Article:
Reviews, Vol. 4.1, March 2010
Tarpaulin Sky Press, 2009
Perfect bound, 73 pp., $14
Review by Cynthia Reeser
Stars of the Night Commute is Croatian-born poet Ana Bozicevic’s first full-length collection of poetry. The cover art, Ícono, a 1945 painting by Remedios Varo, invokes a story of a dark and magical journey. And Bozicevic herself is largely concerned with travel—not so much the actual journey as with the framework of the arrival.
Where language is concerned, the poet tends toward verbosity. The poems are often unrefined, sometimes coarse, frequently too conversational. Bozicevic’s style invokes that of Valzhyna Mort, Belarusian émigré. An excerpt from “God Is President, She’s the Rose of the World,”
God and time, spine of the world—yawn, blah, blah, schma…
what I meant to say is
it’s hard to be a capitalist.
The language is often informal and takes on the tone of an informal conversation; and interestingly, it is the language of travel, of—yes—commute. And that is the point of the periphrastic constructs. In the same poem, the unrefined turns up a sense of fearlessness:
The answer writes itself:
Left to my own devices I’d just sink into the soil.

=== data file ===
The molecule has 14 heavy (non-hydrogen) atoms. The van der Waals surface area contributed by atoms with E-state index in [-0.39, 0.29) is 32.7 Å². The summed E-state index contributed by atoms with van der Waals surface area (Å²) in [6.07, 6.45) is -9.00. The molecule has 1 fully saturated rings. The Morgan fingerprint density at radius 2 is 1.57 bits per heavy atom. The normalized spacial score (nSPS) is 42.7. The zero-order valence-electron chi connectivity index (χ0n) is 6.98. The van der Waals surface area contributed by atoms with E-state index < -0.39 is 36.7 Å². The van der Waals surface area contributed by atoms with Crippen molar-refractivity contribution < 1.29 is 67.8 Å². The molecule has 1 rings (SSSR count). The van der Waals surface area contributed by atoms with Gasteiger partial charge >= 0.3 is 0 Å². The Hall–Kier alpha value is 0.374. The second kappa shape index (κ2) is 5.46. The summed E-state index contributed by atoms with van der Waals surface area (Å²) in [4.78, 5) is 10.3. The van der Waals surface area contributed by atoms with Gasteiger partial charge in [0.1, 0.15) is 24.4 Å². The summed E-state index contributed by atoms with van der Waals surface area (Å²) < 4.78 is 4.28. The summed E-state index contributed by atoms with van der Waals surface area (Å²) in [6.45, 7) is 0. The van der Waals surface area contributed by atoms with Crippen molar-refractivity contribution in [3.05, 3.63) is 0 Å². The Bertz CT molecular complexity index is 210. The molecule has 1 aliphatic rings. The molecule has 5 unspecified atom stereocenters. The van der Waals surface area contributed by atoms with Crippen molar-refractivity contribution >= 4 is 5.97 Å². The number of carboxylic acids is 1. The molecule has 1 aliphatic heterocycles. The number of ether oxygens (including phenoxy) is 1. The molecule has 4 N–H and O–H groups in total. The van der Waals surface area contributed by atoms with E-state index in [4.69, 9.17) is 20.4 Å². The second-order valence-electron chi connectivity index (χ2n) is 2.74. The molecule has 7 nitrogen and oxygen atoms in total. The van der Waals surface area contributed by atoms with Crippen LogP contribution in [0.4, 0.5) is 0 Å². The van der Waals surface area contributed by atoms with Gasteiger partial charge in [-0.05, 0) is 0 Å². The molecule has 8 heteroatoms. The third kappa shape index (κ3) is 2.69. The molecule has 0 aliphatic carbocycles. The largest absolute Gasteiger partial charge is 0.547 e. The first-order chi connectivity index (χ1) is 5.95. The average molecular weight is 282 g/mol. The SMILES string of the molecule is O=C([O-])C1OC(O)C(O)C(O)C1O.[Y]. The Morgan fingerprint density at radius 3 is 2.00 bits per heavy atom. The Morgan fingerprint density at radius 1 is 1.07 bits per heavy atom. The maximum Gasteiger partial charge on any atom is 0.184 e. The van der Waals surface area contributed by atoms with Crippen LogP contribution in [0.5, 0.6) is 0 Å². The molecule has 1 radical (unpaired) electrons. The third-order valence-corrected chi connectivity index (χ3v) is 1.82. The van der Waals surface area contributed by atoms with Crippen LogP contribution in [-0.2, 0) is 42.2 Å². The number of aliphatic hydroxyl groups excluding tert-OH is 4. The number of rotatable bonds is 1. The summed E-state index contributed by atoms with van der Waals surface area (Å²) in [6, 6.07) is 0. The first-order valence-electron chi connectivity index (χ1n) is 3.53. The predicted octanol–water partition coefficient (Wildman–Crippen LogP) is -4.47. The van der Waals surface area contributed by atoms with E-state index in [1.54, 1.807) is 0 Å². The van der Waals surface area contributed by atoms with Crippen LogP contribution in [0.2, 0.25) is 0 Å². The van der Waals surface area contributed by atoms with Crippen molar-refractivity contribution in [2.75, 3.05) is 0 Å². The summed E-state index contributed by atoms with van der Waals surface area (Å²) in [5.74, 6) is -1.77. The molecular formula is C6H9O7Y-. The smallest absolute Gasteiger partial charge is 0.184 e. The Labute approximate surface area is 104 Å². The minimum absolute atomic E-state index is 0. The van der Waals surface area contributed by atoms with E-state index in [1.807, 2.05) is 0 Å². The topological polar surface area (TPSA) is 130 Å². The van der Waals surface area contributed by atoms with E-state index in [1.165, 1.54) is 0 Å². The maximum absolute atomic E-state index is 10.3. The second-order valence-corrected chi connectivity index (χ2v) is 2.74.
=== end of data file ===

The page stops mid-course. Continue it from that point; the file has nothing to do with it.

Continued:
That is, write, with dirt
as my pillow.
That is to say, no matter what happens, the speaker will cope, as she always has. In this fearlessness is also a resolve that surfaces throughout the work, whether it is the resolve to confront the challenges of a foreign landscape, of communication, or the sort of resolve that is necessary for the continuation of a relationship.
The language of the poems is the most successful when it is refined, where “success” equates clarity. An excerpt from “Cittadino in Campagna di New Jersey” provides an example from a poem that is largely free of the familiar, conversational language, and that instead, promotes imagery:
[…] you were the line in tree’s fraction:
one present point where bird-life in the crown
divided by death on the grass, equaled a soul…
The hill curved, now in starlight.
There was a sensation of falling. And how the hill changed.
The collection as a whole speaks of distances covered—both physical and figurative. The final section of the book, titled “The Long Commute,” has to itself a single, 9-part poem (“Document”) that is easily the star of the show. Each section illuminates a different aspect of the journey—some rooted in place, others in people met along the way, and one in a letter, the likely symbol of not only travel, but of communication, of documentation.
Stars of the Night Commute is Ana Bozicevic’s documentation, her hand-crafted passport. Each poem is a stamp in her book, evidence of the transition, the transit. As she adopts a new country and makes the new language her own, the old life gradually becomes like “that basement growing darker, the telephone. Plane taut as a / nightingale, breaking the wall / of sound” (“Document,” vii.).